JK Using Only 14% Ground Water25 March 2010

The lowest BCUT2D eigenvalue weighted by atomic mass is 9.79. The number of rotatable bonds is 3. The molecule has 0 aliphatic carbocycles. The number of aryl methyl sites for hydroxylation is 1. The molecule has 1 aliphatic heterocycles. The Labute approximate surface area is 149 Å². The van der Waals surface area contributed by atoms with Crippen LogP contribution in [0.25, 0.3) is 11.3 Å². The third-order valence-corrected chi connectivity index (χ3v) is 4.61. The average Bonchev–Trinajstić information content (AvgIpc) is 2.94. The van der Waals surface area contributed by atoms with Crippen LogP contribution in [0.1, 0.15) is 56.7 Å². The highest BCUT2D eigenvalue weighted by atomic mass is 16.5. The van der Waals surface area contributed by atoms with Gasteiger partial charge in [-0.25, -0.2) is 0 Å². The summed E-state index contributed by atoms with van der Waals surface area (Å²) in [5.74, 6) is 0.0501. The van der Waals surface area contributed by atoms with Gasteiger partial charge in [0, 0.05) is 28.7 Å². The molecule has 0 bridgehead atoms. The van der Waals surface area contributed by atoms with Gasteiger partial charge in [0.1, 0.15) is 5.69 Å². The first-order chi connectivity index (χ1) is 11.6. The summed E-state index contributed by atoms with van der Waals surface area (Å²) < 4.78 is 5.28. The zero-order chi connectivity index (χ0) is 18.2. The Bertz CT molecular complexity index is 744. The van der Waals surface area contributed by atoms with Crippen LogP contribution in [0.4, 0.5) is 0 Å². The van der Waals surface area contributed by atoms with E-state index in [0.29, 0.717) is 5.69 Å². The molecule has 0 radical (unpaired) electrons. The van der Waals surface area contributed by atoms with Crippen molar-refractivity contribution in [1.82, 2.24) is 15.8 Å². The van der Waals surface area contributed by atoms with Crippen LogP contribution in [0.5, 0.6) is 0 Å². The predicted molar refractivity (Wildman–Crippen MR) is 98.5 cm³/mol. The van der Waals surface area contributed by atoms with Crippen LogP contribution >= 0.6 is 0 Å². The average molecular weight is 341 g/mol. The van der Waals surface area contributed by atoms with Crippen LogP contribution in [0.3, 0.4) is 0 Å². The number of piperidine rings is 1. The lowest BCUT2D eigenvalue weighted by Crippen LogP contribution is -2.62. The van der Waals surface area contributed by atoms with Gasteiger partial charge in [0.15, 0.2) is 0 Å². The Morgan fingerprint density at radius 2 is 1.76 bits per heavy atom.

Srinagar: At a moment when climate change is threatening water resources in Jammu and Kashmir, the authorities reveal only 14 per cent of the state’s ground water resources have been harnessed so far. The figure is far below the “sustainable level” but it is expected to rise to 25 per cent in the coming years due to increasing stress on the ground water resources. “We worked out the data in a survey conducted by us. We didn’t find any upsetting trend in the ground water resources but the exploitation of these resources is very low. The under-exploitation wasn’t due to technological constraints but funding could be a constraint,” regional director, central ground water board, Arun Kumar, told Greater Kashmir on the sidelines of the daylong workshop organized here in connection with the World Water Day. According to the statistics, listed on the website of the board, J&K has 2.70 BCM. Annual Replenishable Ground water Resources. And the net Annual Ground Water Availability is 2.43 BCM. However, the state, particularly Kashmir division, has been more known for its surface water resources in the form of Nallas, lakes and rivers. But of late the Valley has been witnessing an abnormal rise in the temperatures in the recent years. The winter have been drier this year and the temperatures are running around 11 degrees above normal. While the experts fear the changing climate may affect the water resources, Kumar said the depletion of annual rain and snowfall in the state would lead to more exploitation of ground water resources. “Naturally the stress will increase on the ground water resources to meet the growing demand for potable water,” he said. The vice-chancellor of SK University of Agricultural Sciences and Technology, Professor Anwar Alam, who was chief guest on the occasion, said the under-exploitation of ground water resources was also affecting the agriculture. Alam said the annual agriculture produce in Kashmir was 30 percent less than the requirement, which could be overcome by fully irrigating the cultivable agriculture land. He held the “paucity of electricity” responsible for under-exploitation of ground water resources. “It hampers the usage of tube-wells, pumps etc which could exploit ground water,” he said. The chief engineer Public health and engineering department, Ghulam Rasool Zargar, said the ground water resources were not exploited due to the presence of ample surface water resources in Kashmir. “It was being exploited in the hilly areas only,” he said. He, however, said the infrastructure was being built to conserve the water so prevent water crisis. “The central government is taking note of the climate changes so a substantial amount of funds will be used to build the infrastructure for water conservation,” he said.